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Mediation efforts floundered due to the confrontational attitude of the warring shareholders.The internal wrangling, mutual disillusionment and distrust, and the consequent breakdown of the relationship between the shareholders paralysed the company.This is because the deadlock and partnership analogy are broad in scope and, at the same time, they are the easiest categories to satisfy in terms of proof.for scenarios where in substance a partnership exists in the guise of company.In other words, the appellants' nominees and the respondents' nominees each had 50% of the vote at both board and management level.The shareholders appointed directors who vote in blocks in proportion to their shareholding.Apco was to refer clients' work required to be performed on the African continent to the company.
However, the evidence showed a justifiable breakdown of mutual trust and confidence between the shareholders regarding the conduct and management of the company's affairs.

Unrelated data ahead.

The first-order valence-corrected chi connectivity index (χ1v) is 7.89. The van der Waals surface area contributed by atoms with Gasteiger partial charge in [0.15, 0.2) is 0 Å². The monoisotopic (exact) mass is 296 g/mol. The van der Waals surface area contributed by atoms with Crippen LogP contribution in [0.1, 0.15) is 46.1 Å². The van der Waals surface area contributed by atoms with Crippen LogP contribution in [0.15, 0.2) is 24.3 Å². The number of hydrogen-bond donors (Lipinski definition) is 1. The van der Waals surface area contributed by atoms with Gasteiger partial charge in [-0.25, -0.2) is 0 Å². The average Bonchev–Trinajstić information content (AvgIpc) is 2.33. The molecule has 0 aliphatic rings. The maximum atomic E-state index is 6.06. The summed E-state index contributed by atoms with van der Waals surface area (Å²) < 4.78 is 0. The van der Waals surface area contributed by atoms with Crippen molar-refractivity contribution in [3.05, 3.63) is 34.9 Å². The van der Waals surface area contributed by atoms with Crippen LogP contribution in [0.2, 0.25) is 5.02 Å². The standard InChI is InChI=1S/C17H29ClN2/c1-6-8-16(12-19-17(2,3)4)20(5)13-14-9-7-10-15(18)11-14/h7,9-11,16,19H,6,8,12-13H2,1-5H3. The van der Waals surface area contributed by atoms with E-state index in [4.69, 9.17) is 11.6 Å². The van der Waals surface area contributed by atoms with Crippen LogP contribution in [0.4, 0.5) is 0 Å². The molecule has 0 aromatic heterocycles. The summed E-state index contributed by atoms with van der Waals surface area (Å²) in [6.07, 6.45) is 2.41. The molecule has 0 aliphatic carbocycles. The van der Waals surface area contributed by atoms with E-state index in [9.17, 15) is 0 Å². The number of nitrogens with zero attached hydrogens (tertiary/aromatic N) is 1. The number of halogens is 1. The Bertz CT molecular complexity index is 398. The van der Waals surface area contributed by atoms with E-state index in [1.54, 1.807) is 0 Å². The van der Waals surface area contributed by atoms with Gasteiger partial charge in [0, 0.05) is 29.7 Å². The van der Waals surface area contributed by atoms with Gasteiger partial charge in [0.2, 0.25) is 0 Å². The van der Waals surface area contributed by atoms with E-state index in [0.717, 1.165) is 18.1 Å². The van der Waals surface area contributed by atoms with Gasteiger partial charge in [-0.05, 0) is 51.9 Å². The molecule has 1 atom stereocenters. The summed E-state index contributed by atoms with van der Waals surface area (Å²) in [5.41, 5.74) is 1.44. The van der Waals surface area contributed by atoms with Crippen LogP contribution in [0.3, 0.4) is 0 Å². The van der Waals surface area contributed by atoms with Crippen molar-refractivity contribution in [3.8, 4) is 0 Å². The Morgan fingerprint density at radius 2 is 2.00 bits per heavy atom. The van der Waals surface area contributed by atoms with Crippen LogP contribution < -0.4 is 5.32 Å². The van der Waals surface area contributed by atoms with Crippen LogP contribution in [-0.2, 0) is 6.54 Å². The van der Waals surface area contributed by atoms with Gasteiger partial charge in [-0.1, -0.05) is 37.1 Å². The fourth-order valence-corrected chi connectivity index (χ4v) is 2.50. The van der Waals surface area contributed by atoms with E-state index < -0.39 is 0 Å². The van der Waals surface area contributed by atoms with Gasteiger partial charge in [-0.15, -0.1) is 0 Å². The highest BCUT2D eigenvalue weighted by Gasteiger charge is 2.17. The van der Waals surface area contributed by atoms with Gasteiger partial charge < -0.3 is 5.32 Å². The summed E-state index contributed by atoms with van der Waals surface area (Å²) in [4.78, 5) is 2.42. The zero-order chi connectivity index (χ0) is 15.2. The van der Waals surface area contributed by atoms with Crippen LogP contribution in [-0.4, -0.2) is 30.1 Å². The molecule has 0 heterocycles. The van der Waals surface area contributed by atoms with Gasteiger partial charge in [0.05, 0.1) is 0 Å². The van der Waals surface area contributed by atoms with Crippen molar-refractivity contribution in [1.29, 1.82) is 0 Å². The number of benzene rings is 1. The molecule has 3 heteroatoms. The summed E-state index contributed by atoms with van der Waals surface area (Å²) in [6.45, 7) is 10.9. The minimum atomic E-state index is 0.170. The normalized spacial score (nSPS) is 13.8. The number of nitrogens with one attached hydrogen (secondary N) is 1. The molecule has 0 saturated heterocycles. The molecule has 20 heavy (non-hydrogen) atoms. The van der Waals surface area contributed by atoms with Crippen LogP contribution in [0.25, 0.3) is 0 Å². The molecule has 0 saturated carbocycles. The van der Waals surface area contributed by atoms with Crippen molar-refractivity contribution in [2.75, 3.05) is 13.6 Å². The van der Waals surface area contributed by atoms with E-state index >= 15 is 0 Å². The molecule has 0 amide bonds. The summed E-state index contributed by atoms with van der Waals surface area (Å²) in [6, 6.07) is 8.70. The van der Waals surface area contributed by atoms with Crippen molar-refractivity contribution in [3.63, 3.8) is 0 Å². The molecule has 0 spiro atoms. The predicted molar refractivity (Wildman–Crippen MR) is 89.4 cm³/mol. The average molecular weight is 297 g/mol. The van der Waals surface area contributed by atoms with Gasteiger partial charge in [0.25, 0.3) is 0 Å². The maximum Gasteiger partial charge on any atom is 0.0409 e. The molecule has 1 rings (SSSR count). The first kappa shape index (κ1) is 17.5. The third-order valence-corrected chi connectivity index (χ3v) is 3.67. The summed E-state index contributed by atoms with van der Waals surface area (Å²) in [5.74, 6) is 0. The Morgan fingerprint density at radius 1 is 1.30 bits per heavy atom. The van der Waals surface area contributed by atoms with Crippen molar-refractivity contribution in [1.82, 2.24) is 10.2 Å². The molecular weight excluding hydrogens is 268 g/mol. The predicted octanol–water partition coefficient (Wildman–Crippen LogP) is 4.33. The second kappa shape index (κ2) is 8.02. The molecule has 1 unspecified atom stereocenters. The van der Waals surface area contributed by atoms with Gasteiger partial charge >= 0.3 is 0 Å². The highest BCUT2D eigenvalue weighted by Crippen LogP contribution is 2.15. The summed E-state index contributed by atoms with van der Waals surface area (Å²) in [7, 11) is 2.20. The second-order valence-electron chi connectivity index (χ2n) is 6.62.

The analogy to this could be found in the familiar questions which English and other Commonwealth courts have grappled with for decades. that will lead to a finding that it is just and equitable to wind up the company because of deadlock are: there are no other effective and appropriate remedies; there is an equal split or nearly equal split of shares and control; there is a serious and persistent disagreement as to some important questions respecting the management or functioning of the corporation; there is a resulting deadlock; and the deadlock paralyzes and seriously interferes with the normal operations of the corporation. The shareholder relationship was strained from the moment the respondents gave notice of their intention to extricate themselves from Nkonjane.
They could not do so because the provision in the shareholder agreement dealing with the disposal of shares required that all other shareholders consent thereto in writing.
The shareholder agreement could not provide a resolution to the stalemate as there was no deadlock breaking method such as the Texas Auction clause.
Clause 8.2 dealing with deadlock at board level excluded the inability to obtain the required vote at board meetings as a ground for winding up the company.